Housing activists want more say in neighborhood redevelopment
Wicked Local Somerville | By Erin Tiernan
October 5, 2016
On $1,800 a month, 72-year-old Mary White isn’t sure she’ll be able to afford to move back into Union Square after the city takes her house for its redevelopment plans – and she isn’t alone.
More than 250 residents signed onto a petition demanding a public hearing with the Board of Aldermen to address their concerns with displacement following the billion-dollar renovation of Union Square. White handed the petition in, flanked by about 10 members of the neighborhood activist group Union United, at 10:30 a.m. Tuesday morning.
“We’re dropping off this petition to be involved in the community benefits agreement for Union Square to make sure it takes care of the people who have made Somerville as strong as she is,” White said. “We’re very concerned about displacement and affordable living for people in our community.”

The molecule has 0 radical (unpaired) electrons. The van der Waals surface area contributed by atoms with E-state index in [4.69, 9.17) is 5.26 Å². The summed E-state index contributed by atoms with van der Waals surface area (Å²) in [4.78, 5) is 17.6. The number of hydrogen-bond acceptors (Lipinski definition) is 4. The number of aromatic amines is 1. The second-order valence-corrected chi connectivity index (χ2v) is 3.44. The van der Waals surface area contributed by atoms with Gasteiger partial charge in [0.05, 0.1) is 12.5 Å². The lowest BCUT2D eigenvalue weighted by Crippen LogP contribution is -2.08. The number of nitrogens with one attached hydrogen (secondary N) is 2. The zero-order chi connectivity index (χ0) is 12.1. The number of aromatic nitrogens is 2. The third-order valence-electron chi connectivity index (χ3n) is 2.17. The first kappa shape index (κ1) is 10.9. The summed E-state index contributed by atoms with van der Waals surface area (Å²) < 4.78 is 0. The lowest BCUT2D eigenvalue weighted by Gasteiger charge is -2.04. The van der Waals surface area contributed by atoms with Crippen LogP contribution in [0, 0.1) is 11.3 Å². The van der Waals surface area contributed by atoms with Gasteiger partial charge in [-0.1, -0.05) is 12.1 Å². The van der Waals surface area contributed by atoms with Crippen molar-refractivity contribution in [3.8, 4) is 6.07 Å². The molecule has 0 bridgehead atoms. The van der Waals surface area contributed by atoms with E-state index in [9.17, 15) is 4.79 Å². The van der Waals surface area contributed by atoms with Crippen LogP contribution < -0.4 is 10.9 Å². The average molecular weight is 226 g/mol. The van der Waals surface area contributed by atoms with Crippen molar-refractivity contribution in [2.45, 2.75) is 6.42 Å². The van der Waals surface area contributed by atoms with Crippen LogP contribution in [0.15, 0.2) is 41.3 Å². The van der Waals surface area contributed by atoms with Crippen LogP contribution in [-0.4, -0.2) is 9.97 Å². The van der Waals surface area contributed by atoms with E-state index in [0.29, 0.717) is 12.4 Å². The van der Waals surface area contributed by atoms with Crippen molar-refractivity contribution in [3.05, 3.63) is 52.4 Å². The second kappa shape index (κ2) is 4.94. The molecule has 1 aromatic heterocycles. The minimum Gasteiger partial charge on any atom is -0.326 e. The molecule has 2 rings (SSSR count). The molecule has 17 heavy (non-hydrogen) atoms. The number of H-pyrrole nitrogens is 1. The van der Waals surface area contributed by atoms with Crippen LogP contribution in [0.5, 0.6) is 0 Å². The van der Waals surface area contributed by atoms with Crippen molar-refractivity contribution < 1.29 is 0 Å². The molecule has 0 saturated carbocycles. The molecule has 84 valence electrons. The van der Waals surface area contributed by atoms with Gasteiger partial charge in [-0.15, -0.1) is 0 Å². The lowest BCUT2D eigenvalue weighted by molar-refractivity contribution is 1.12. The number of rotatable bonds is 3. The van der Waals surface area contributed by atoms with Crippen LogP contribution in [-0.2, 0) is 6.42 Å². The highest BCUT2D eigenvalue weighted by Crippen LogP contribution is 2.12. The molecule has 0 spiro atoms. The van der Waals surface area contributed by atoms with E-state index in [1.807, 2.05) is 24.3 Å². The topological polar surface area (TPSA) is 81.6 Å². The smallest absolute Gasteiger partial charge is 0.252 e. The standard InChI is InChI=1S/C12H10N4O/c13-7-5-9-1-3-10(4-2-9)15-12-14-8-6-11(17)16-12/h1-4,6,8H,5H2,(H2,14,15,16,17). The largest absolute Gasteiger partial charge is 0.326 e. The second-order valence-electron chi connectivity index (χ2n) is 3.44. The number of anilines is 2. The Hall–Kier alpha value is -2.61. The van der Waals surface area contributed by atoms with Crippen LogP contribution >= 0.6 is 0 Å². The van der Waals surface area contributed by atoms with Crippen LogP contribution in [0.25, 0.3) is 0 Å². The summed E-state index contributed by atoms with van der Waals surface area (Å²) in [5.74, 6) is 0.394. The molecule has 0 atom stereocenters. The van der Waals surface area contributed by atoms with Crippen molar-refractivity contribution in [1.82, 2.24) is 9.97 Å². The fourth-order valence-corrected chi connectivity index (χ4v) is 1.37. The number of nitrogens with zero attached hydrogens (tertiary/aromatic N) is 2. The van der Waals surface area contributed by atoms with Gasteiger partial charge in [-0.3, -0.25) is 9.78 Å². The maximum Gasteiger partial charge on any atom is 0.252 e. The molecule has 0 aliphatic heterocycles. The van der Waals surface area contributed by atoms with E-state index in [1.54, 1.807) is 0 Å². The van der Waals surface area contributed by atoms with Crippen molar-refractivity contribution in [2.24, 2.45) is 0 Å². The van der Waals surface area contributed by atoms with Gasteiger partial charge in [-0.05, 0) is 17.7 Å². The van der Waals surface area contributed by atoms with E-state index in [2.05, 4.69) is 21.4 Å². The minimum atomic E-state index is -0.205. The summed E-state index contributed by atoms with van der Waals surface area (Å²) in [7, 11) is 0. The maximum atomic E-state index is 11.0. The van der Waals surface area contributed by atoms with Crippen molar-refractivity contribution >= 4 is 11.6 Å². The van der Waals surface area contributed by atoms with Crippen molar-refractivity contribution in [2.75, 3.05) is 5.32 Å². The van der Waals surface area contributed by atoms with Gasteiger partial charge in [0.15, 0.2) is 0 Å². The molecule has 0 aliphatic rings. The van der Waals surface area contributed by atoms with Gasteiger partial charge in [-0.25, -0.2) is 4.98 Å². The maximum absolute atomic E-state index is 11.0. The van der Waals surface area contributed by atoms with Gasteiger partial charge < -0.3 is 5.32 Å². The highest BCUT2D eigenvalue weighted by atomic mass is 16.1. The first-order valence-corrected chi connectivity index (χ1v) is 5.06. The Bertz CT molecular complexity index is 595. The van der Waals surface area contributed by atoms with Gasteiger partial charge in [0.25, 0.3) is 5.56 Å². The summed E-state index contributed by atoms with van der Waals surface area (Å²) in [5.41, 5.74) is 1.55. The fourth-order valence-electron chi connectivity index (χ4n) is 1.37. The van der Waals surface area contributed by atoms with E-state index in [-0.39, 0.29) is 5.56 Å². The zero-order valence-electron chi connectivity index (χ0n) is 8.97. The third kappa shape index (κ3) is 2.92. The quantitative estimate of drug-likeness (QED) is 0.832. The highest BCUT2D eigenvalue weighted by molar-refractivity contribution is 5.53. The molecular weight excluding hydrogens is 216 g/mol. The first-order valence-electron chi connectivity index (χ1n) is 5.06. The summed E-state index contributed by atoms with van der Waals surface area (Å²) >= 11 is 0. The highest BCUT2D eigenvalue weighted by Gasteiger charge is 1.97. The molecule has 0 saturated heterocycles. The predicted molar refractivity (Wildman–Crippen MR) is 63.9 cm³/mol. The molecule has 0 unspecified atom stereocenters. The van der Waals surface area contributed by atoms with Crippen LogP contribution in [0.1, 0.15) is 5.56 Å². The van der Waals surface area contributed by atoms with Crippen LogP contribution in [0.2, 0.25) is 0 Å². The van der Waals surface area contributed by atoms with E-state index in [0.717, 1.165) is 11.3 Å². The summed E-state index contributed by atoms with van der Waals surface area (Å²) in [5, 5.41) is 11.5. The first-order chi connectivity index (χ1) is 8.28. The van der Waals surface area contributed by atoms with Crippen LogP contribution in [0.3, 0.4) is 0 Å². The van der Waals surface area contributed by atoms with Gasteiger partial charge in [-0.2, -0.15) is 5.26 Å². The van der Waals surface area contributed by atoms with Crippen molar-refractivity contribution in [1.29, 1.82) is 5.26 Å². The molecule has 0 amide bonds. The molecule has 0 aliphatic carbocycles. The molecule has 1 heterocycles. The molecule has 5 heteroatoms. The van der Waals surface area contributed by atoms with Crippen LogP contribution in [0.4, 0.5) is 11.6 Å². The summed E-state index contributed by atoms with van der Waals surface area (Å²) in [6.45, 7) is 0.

Market rate for a two-bedroom apartment in White’s neighborhood costs more than $2,300 a month – well above what White said she can afford.
A neighborhood plan for the square, OK’d by the Planning Board in May, would serve as a framework for third-party developer US2. The blueprint includes plans for 4 million square feet of new commercial development, 546,000 square feet of new retail space and more than 15,000 new jobs. The plans also include 2,349 new housing units, of which 470 units – or about 20 percent – would be affordable.
But in a neighborhood where more than 36 percent of residents are rent-burdened—meaning they commit more than 30 percent of their income to housing—and where the population grew by more than 5 percent over the last decade – experts said that might not be enough.